Steve Hooker sat on the ground beside the pole vault runway, not 10 metres  from where his friends, and fellow daredevils, were lifting off. When the  women’s 1500m started, he stood near the track to scream his encouragement for Russian girlfriend  Ekaterina Kostetskaya.

Yet, through the warm-up, and the 52 minutes his title defence would last,  Hooker did not so much resemble an athlete in the midst of competition as an  expectant father in the waiting room – back when a man was considered even less  useful in the delivery room than now.

If you did not appreciate the emptiness Hooker was feeling, you might have  thought he had the best seat in the house. But later, as the lump grew in his  throat and the tears began to well, there were no happy memories from this night  in the main stadium.

Hooker’s  title defence had ended miserably, unable to clear the bar at 5.65m  at any of his three attempts. At his peak, Hooker would clear that with a broom  handle.

Despite his vociferous support, Kostetskaya had finished ninth. Both had  reached Olympic finals. An achievement of which to be proud. But her hard work,  and his agonising struggle, had come to nought.

The Australian public has watched, with perverse interest, the Olympic  champion’s struggle to get off the ground. Hooker had seen Kostetskaya prepare  for her own event “with absolute professionalism and integrity”. So he said he  felt worse for her than he did for himself. But whoever was more disappointed,  it was probably a good thing misery loves company.

“Bitter-sweet” is how Hooker described the night. “But more on the bitter  side.”

Maybe that was because, after almost 18 months of physical pain and mental  anguish, his hopes – and his body – had been raised. He had cleared 5.72 metres  during a lead-up event in Poland. He had qualified for the final with a leap of  5.50 metres (if only after he had played shop steward and organised a sit-down  to ensure 14, rather than the customary 12, made the final). Signs, Hooker  thought, that he was back to his “old self”.

Yet, through the warm-up, and the 52 minutes his title defence would last,  Hooker did not so much resemble an athlete in the midst of competition as an  expectant father in the waiting room – back when a man was considered even less useful in the  delivery room than now.

Australia’s Steve Hooker competes in the men’s pole vault final. Photo:  Steve Christo

Hooker prowled up and down in the no-man’s land on the far side of the  infield. He stuck his pole in the ground over and over, conjuring sweet memories  of bygone leaps. He fiddled with his track suit. Zip up, zip down. Hood on, hood  off.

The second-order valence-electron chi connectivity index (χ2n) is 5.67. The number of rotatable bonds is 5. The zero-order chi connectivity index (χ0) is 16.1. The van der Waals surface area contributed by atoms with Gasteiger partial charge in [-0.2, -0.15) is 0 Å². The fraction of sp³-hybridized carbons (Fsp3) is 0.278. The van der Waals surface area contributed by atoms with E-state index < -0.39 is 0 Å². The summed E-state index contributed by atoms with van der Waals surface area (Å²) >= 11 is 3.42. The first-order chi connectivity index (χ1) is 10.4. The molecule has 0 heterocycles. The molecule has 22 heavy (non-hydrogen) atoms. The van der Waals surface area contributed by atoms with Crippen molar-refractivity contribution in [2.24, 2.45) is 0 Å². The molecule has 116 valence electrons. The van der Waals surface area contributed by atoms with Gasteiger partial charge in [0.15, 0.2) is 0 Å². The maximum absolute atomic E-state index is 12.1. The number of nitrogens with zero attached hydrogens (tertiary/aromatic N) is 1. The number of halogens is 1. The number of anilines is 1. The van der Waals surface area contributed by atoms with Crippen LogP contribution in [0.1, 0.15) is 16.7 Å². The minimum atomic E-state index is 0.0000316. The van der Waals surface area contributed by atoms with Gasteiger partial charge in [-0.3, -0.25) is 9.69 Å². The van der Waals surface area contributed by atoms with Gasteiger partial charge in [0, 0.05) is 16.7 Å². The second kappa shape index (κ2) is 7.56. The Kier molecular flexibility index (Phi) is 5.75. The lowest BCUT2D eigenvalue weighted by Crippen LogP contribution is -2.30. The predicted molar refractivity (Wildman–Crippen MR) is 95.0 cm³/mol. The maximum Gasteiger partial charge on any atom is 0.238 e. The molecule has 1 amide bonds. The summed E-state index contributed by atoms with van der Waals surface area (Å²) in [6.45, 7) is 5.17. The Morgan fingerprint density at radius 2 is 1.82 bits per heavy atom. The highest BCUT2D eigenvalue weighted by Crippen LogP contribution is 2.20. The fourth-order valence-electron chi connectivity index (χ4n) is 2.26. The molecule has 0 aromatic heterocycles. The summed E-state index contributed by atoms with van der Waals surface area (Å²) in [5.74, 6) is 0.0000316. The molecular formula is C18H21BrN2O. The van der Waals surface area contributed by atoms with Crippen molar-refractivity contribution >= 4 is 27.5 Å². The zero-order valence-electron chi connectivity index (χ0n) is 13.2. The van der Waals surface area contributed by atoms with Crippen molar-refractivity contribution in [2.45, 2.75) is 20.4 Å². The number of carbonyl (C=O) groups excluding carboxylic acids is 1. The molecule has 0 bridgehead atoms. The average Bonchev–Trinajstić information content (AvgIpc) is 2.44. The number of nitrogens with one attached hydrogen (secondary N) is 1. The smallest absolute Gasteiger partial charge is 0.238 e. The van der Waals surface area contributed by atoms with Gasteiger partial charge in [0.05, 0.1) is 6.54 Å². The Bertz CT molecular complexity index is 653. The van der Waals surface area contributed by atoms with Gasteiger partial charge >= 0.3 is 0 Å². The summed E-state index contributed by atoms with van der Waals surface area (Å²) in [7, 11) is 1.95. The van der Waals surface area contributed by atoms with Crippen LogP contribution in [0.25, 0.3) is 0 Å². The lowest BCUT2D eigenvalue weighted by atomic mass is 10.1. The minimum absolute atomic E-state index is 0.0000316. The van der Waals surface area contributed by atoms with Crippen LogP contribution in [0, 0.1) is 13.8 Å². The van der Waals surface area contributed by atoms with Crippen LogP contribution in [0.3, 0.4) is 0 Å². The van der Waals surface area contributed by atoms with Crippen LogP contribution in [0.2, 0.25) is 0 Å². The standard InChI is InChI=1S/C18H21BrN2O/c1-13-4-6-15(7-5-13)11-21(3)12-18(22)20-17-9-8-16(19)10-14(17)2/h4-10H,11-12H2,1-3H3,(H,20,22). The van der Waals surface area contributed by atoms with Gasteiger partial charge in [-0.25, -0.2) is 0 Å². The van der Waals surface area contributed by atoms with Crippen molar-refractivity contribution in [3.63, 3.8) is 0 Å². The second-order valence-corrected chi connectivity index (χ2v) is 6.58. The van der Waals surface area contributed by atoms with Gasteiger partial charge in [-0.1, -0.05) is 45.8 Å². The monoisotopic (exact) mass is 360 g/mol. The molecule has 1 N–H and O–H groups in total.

If you were unaware of the torment the Olympic and 2009 world champion had  endured, he might have been mistaken for a lion marking his territory as he  prowled around the track. Instead, like Greg Norman gripping and regripping his  clubs while playing that fateful final round at Augusta in 1996, Hooker’s  constant movement seemed the manifest sign of a man wrestling with his  self-doubts. Trying, somehow, to block out a year of nagging failure and to seek  reassurance from his subconscious. Or, when he flew under the bar at his first  attempt at 5.65m, from his coach Victor Parnov who was sitting in the crowd  nearby.

The coach’s advice was futile. At his second attempt, Hooker ran through,  plunging into the mat.

That left only a single lifeline – the last chance upon which Hooker’s final  four heights in Beijing were achieved. This time, Hooker charged down the runway  and stopped short.

A second charge. This time Hooker is up, up…and not quite over. His feet  dislodge the bar, but he is high enough to grab it with both hands on his  descent. Not the most undignified exit.

Hooker put one hand in the air. The last time he would be acclaimed as  reigning Olympic champion. Then he took his place on the ground, near the  runway, and turned from competitor to fan. The Frenchman Renaud Lavillenie would  take take the gold medal with a last chance leap of 5.97m, eclipsing Hooker’s  Olympic record by 1cm.

“Pole vaulters love their event,” said Hooker. “No one walked away from that  competiton before it was over. Everyone was out there cheering each other on.  They were as excited as anyone in the building to see people go over.”

When he did walk away, at last, Hooker’s heart was on his sleeve.  Disappointed with himself, proud of his girlfriend. “I love her so much, and it  was so great to see her run,” he said. “I just wish it could have gone better  for her.”

But he will keep competing this season. Hoping the small signs build into  something big. That perfectly timed leap that will see him rise again.

By: Richard Hinds


Steve Hooker

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